VOL. 128 | NO. 190 | Monday, September 30, 2013
Grading System Reflects National Debate
By Bill Dries
In the ongoing reformation of public education in Shelby County, the 2013-2014 school year has been one of milestones.
Whitney Elementary students are among those in the Achievement School District whose report cards will soon reflect the new standards-based letter-grading scale. The new system is being used in the Frayser elementary and middle schools that the ASD runs directly.
(Daily News/Bill Dries)
July 1 was the start of the first fiscal year for the unified school district. Aug. 5 was the start of the first school year. The first parent-teacher conferences were Sept. 19 with the first of four report cards for the first nine-week period going home on Oct. 16.
And some changes in the way the Achievement School District grades in the K-8 schools it runs directly in Frayser have tapped into a national discussion about including report cards and letter grades in the other changes underway in K-12 education.
The elementary and middle schools the district runs directly still use letter grades but they calculate an “A” as a score of 90-100 instead of the standard 93-100. A “B” is 71-89 instead of 85-92 and a “C” is 59-70 instead of 75-84.
But leaders of the state-run school district for the lowest-performing schools in the state argue that the change is more than a change in the scores. They say the letter grades correspond to whether students are meeting state Common Core standards for that time at that grade level.
“It is not easier to get an ‘A.’ It’s a lot harder to get an ‘A,’” said Ash Solar, executive director of the district.
He pointed to the changed criteria behind the familiar letter grades. “which means the grades that we report in our progress reports and report cards will reflect student achievement and learning as reflected in standardized tests to state standards and the broader ACT, SAT college readiness standards.”
“It’s a much more honest assessment,” said Nataki Gregory, head of the schools for the ASD. “We know how they perform against state standards.”
The original announcement of the change to the new letter grade standards in the direct-run ASD schools in Frayser included a range of 84-100 for an “A” and 70-83 for a “B.”
That’s the scale parents got in a Sept. 13 notice from the Achievement School District that was corrected this week by the district.
The Achievement School District used the conventional letter grade scale in its first year of operation, the 2012-2013 school year.
In the current school year, the letters remain but they too have a different meaning along with the different numerical score range. An “A” means advanced; a “B” proficient, and a “C” means “basic high” in terms of proficiency.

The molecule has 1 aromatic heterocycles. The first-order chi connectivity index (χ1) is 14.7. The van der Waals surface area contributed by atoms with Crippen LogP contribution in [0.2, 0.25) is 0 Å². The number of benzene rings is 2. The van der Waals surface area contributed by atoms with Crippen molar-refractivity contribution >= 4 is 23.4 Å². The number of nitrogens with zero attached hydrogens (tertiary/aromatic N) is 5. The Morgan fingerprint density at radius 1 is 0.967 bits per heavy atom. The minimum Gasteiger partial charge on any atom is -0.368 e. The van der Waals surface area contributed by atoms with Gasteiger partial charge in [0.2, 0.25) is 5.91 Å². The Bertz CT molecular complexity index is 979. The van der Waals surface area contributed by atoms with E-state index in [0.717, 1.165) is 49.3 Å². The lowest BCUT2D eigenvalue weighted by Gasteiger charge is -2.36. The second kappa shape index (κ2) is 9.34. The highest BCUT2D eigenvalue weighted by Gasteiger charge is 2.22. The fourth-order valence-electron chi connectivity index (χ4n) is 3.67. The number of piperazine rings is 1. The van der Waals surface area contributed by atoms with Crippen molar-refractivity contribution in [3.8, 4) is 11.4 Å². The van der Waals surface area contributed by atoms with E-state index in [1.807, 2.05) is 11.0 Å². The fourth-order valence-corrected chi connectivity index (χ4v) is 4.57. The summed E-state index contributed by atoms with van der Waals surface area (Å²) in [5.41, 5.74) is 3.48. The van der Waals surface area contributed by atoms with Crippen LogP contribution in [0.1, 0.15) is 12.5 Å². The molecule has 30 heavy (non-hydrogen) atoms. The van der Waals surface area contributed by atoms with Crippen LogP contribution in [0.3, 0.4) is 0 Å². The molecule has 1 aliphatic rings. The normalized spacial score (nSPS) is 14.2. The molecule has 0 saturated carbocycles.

A “D” means the student is at basic proficiency but at a low level and an “F” means the student is “below basic.”
For K-8 schools, there is no single state standard for the scores that translate to letter grades. But that changes when students enter the ninth grade. There is a single letter grade standard for high schools set by the state.
The different letter grade scale in K-8 does not affect the statewide listing of how school systems and individual schools within them performed in terms of students who are proficient or advanced and students who are not proficient at their grade level. The list is based on how students performed on the Tennessee Comprehensive Achievement Program tests.
Standards based grading is a national education trend being debated perhaps not as prominently as Common Core standards and charter schools and education vouchers.
The discussion touches on what critics of the conventional letter grade system contend are subjective elements that are applied across subjects.
For instance, a student may be graded as answering 95 percent of the questions in a social studies test correctly for a letter grade of “A.” But in a biology course there are different standards that come with the sciences where the right and wrong answers are clearer.
In standards based grading, the goal is less subjectivity and the path to more objectivity is that the standards for a particular letter grade in a score range become more specific.
And the Common Core standards adopted by Tennessee and most of the other states are specific down to specific skills a student is to master or be proficient in at a certain point in the school year to move on to the next goals.
Critics of the new way of grading argue a student’s effort should be a factor in grading just as school districts can be rewarded for the growth they show in failing schools for moving more students toward proficiency and grade level achievement. They point to letter grades as an incentive for students, one of several other purposes for the conventional grading system.
Critics also contend the new way amounts to teaching to a test. Proponents counter that it is teaching to standards.
Middle schools in the Metro Nashville Schools system changed to standards based grades in the 2012-2013 school year. In addition to the rescaled overall letter grade standard, the report cards there come with an “effort code” and a numerical standards score for the middle schoolers.